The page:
“The big picture behind China’s local government debt problem is stark. The liabilities of well over 100,000 companies problem is stark. The liabilities of well over 100,000 companies owned by local governments across the country grew at an average annual rate of 14.1% from 2012 to 2015 to reach Rmb35.4tn ($5.3tn), according to Moody’s research.”
“These are treated as contingent liabilities – or potential liabilities – because although local governments do not guarantee the debts of their corporate subsidiaries, they nevertheless are responsible for generating local economic growth, employment and public services so they would be loath to let an important contributor to such goals go under.”
“But in recent years, some local governments have built up such hefty debt burdens that even if they would like to bail out an important local employer, they may not be able to. Total direct local government debt, according to Moody’s, was Rmb16tn in 2015. Thus direct and contingent liabilities come to Rmb51tn – more than the GDPs of Japan and Germany combined.”
As to which companies to let default… “Nicholas Zhu, vice-president at Moody’s, describes a clear hierarchy of debt vulnerability. The most likely to default would be lossmaking, indebted companies owned by lower-tier governments – at the prefectural, city or county level – that have little revenue and large debts. The problem, however, with lower-tier administrations is that they often publish sparse statistics, so it is difficult to know the true state of their financial health.”
“Nomura, which estimates China’s total debt – government and corporate debt – is Rmb211.8 trillion or 309% of GDP. The vast majority of this debt is corporate, which from a leverage perspective looks better. Non-financial sector accounted for Rmb158.5tn (231% of GDP, up by 92pp from 2007) and the financial sector for Rmb53.3tn (78% of GDP, up by 49pp).”
“The debt is up nearly 141% since 2007, which leads Nomura to conclude “a rising default rate is inevitable.”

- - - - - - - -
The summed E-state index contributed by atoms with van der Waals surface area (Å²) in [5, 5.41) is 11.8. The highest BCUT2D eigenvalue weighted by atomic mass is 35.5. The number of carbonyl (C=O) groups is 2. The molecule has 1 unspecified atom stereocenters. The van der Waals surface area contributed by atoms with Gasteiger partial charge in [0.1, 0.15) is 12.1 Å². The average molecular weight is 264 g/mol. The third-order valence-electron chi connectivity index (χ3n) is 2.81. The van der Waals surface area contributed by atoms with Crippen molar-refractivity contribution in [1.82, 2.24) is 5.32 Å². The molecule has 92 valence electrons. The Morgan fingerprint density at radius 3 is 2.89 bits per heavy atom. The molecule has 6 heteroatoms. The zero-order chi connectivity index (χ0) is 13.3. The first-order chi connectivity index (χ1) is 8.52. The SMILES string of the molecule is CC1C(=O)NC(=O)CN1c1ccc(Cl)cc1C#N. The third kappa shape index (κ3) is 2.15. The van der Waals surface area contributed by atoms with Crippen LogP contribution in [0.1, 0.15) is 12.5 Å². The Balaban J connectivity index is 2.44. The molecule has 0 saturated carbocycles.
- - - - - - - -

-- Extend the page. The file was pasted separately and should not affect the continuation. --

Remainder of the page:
“What this all means is that interest rates are likely to head near zero – the place at which such defaults can find their most advantageous environments. And of course, when interest rates fall, so, too, does the currency values. In the end, it is likely to become one big mess that might have global implications.”
“The number are severe. According to the National Institute on Retirement Security, nearly 40m working-age households – 45% of the total – had no retirement savings whatsoever in 2013, whether an employer-sponsored 401(k) plan or an individual retirement account (IRA).”
“If you look for the black hole in the pension system, this is it. And these are the most vulnerable people in society.” – David Hunt, chief executive of PGIM, Prudential Financial’s asset management arm.
“Indeed, while younger people are less likely to have some sort of a retirement nest egg than older Americans, the biggest factor is income. Households with a retirement account have a median income of $86,235, while those without one have a median income of $35,509, according to the NIRS.”
“We have a crisis unfolding here. We’re asking people to set aside precious resources they don’t have… For millions and millions of Americans, the only thing they’ll have is Social Security.” – Russ Kamp, a pensions consultant
Social Security “together with the Supplemental Security Income program account for over 90% of the income for the bottom quarter of retirees, according to the NIRS.”
“But Social Security’s future is as uncertain as it is politically divisive. When it was set up, retirees would only have to be supported for less than 13 years on average. These days the average American can expect to draw Social Security for almost two decades, and unlike traditional public sector pension plans, it operates on a pay-as-you-go basis.”
“Citi estimated earlier this year that the unfunded liabilities were over $10tn.”